I spend practically all day surfing the web and writing on my laptop, and just as much time texting and checking emails on my smartphone. So, it's only natural for me to charge my iPhone using the USB port on my MacBook Pro.
Since that USB port is located on the left side of my computer, I occasionally rest my phone on the edge of the left palm rest.
As it turns out, my MacBook Pro doesn't really like this. It hates it so much that it actually falls asleep.
I'm not kidding you. Whenever my iPhone is resting on the left side of my MacBook Pro, the screen turns black and it acts like the notebook display was closed. Simply taking the phone off is enough to bring my computer back to life, but why?
If you have a newer MacBook or MacBook Pro model, this has probably happened to you a few times. If you have the phone there before you even power on the laptop, you're probably even more confused, since it looks like your Mac doesn't want to start up.
What causes this?
The newer MacBook, MacBook Air, and MacBook Pro models (2008 and later) have what's called a Hall Effect sensor. This sensor is an electrical switch operated by an applied magnetic field, activated whenever a magnet comes in close range of it.
In newer unibody models without a removable battery, it's usually located on the left side of the lower body below the palm rest. It's located on the right edge just where the front of the optical drive slot ends on older models that have a removable battery.
When you close your powered-on Mac notebook, a tiny magnet in the bezel of the display triggers the Hall Effect sensor and puts your computer into automatic sleep mode.
The speakers located at the bottom of your iPhone have two magnets—the electromagnet and the permanent magnet—which interact with each other as any two magnets would.
The magnets cause fluctuation, which makes the speaker coil move back and forth; when the coil moves, it pushes and pulls on the speaker cone. This vibrates the air in front of the speaker, creating sound waves and the music we love to hear.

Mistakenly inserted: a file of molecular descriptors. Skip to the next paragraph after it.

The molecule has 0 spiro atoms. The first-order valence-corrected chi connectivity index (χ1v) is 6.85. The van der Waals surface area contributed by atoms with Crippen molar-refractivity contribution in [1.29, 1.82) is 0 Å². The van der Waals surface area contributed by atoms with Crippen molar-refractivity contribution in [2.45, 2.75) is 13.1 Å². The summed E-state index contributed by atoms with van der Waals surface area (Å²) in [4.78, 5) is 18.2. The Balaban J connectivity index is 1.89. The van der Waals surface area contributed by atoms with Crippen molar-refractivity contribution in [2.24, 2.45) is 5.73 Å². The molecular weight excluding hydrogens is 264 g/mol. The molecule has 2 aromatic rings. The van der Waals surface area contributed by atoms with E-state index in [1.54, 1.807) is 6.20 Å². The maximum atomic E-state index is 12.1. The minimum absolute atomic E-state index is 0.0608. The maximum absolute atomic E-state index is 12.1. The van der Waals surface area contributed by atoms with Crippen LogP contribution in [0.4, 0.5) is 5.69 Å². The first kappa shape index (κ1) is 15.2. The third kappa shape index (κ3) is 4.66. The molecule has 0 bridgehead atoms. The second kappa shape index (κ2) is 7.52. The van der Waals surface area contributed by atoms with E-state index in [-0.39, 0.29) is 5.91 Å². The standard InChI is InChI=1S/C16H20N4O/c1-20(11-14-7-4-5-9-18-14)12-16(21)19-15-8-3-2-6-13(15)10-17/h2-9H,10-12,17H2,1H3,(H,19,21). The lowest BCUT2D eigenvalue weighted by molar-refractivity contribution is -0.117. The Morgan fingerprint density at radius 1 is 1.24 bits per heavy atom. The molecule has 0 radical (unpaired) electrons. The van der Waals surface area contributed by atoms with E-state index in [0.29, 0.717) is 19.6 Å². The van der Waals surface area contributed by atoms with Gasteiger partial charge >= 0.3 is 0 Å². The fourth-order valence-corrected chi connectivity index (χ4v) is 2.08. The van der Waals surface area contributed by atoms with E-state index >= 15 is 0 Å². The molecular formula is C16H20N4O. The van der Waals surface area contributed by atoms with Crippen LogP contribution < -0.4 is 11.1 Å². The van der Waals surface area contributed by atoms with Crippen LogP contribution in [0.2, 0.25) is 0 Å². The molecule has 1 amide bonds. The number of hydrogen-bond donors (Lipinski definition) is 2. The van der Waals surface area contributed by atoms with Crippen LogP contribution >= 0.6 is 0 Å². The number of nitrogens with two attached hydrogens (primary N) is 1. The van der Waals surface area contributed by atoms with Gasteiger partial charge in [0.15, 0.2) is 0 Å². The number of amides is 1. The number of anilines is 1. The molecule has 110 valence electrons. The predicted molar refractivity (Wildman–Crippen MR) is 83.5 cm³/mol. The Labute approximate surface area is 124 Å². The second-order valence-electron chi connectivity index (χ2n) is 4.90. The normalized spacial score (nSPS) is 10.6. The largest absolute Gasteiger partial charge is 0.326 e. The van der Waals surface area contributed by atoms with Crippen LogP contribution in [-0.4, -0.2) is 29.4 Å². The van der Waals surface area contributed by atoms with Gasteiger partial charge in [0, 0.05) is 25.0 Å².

This isn't limited to just iPhones, either. After realizing exactly why my iPhone was putting my MacBook to sleep, I decided to test out two other devices. In the video below, you can see me triggering the Hall Effect sensor in my MBP using an iPhone 5, Samsung Galaxy S3, and Samsung Galaxy Note 2.
Other mobile devices, like an iPad or Nexus 7—even another laptop—will likely also trigger the Hall Effect sensor.
I visited my local Apple Store and talked to one of the employees about this issue, mainly to see if there was a case that was good enough to prevent this from happening.
Apparently, there isn't a special case or anything else you can do to stop this from happening, except for the obvious—don't place your phone on your MacBook.
So there you have it. The magnets in your smartphone trigger the Hall Effect sensor in your MacBook, which then causes your MacBook to fall asleep. Either this will annoy you or it will be another way for you to put your MacBook to sleep without closing it. Maybe even a clever prank.
It's whatever you make of it.
Want to master Microsoft Excel and take your work-from-home job prospects to the next level? Jump-start your career with our Premium A-to-Z Microsoft Excel Training Bundle from the new Gadget Hacks Shop and get lifetime access to more than 40 hours of Basic to Advanced instruction on functions, formula, tools, and more.
Other worthwhile deals to check out:
- 97% off The Ultimate 2021 White Hat Hacker Certification Bundle
- 98% off The 2021 Accounting Mastery Bootcamp Bundle
- 99% off The 2021 All-in-One Data Scientist Mega Bundle
- 59% off XSplit VCam: Lifetime Subscription (Windows)
- 98% off The 2021 Premium Learn To Code Certification Bundle
- 62% off MindMaster Mind Mapping Software: Perpetual License
- 41% off NetSpot Home Wi-Fi Analyzer: Lifetime Upgrades